The process for buying and selling a residential park home is very different from the process you may be familiar with for buying or selling a traditional property, this is partly because you are not buying the land itself.
If you are buying a brand new home it will have to be purchased via the site owner on whose land you want to site it, you will therefore be unable to buy it direct from the manufacturer, unless you own your own land.
Most site owners will allow you to select the manufacturer and you can then visit their factory or showroom and essentially design your own home, from room sizes and uses to colour schemes and furniture, it really can be very bespoke. Some may have a preferred manufacturer, in many cases though new homes - show homes - will already be on site but if the site has empty plots then of course you will have more choice.
Once you have selected your home the site owner will confirm the price and arrange for transportation, siting, the connection to utilities, and any additions you have chosen such as brick skirtings, steps etc.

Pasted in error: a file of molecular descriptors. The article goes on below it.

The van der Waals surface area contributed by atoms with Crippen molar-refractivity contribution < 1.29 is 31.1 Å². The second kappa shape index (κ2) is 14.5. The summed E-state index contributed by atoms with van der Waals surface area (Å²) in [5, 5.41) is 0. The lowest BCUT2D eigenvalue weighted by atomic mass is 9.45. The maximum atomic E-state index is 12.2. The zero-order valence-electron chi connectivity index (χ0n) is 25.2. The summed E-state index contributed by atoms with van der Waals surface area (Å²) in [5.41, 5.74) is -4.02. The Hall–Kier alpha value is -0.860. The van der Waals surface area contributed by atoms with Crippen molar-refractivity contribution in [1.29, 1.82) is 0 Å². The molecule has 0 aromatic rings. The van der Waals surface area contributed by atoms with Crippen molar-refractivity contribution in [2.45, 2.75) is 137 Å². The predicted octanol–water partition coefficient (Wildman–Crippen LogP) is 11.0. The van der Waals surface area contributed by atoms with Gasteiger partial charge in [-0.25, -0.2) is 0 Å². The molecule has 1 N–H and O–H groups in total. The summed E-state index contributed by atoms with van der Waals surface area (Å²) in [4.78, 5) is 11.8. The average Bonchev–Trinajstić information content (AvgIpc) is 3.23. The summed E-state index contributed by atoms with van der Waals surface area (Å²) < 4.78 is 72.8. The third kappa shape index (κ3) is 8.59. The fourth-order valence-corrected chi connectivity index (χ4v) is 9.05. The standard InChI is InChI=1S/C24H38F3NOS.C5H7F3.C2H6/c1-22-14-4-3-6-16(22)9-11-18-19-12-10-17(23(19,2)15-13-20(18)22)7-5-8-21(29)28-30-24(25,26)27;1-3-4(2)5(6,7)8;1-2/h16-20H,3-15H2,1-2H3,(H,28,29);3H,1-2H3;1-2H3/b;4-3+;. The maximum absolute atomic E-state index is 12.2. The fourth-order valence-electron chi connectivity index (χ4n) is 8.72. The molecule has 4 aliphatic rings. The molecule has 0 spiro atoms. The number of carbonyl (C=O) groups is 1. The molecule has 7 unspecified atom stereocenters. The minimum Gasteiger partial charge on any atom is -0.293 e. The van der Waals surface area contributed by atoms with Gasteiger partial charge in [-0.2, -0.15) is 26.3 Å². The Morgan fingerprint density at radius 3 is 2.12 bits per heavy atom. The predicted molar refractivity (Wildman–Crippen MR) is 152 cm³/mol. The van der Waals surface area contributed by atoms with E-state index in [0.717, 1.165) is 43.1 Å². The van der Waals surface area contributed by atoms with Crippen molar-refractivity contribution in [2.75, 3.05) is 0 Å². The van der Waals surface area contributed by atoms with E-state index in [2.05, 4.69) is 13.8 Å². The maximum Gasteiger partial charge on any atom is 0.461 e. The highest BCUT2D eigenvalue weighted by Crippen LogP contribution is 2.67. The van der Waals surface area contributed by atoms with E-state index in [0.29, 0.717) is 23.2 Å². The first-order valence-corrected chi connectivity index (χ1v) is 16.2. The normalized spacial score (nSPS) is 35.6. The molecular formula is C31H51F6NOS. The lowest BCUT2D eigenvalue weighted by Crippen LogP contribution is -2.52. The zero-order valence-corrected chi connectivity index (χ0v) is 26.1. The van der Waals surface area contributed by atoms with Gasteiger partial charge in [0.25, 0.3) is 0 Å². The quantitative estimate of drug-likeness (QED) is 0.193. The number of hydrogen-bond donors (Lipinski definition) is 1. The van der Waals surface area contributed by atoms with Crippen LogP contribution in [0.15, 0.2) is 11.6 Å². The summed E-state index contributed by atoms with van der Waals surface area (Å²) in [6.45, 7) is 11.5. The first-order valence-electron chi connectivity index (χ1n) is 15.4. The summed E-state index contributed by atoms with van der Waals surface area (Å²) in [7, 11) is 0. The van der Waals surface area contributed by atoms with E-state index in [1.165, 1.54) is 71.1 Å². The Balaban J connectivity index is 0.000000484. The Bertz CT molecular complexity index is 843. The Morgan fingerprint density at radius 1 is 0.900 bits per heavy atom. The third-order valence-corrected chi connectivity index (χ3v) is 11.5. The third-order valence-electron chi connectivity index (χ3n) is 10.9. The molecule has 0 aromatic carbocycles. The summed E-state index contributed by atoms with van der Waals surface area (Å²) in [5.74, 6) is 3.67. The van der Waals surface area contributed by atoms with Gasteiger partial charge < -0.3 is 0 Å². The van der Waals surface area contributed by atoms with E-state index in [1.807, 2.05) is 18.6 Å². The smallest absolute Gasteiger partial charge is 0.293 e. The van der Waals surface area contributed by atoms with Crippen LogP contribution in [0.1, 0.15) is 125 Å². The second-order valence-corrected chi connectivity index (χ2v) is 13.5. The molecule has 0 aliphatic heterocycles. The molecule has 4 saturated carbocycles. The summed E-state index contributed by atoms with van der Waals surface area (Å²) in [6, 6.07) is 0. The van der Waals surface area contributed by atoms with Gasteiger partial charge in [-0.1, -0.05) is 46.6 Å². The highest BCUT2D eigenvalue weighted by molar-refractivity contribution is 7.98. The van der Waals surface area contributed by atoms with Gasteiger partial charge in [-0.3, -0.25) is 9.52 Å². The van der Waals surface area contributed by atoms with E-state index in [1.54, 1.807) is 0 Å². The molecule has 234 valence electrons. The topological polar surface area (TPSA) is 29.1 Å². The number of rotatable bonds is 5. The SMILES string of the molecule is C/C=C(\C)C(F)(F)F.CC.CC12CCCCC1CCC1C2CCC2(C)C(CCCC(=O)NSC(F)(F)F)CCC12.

All residential homes should be built to BS3632 and all should come with a 12 month manufacturers warranty. Some will have an extended 10 year warranty such as ‘GoldShield’ or 'Platinum Seal’, it is certainly worth checking this with the site owner.
We strongly recommend that you use a solicitor when buying a park home, preferably one who specialises in park homes, because the law relating to park homes is very specialist. We would suggest Park Home Legal Services who are part of the Barcan Kirby Group based in Bristol (www.barcankirby.co.uk) but there are of course others you can choose.
The main reason we recommend this is that you are investing a considerable sum of money and it is important to ensure that you are getting what you think you are! Does the home have planning permission and most importantly is the site a fully licensed residential park, where your security of tenure is protected by legislation?
When you purchase a pre-owned home you will be buying direct from the current owner - the site owner is not allowed to be involved in the private sale of park homes and must not interfere.
There are a number of estate agents who specialise in the sale of pre-owned homes including ‘Seekers’ (www.seekersestateagents.com) and ‘West End Park Homes’ (www.weea.co.uk). In addition quite a few traditional estate agents will also market park homes whilst many people try and sell privately with signs in their windows!
There is now legislation in place (Mobile Homes Act 2013) which sets out the process for the buying and selling of pre-owned homes and once again, we would strongly recommend that both buyers and sellers engage specialist solicitors. A significant amount of money is at risk and there are pitfalls as with the sale and purchase of any property.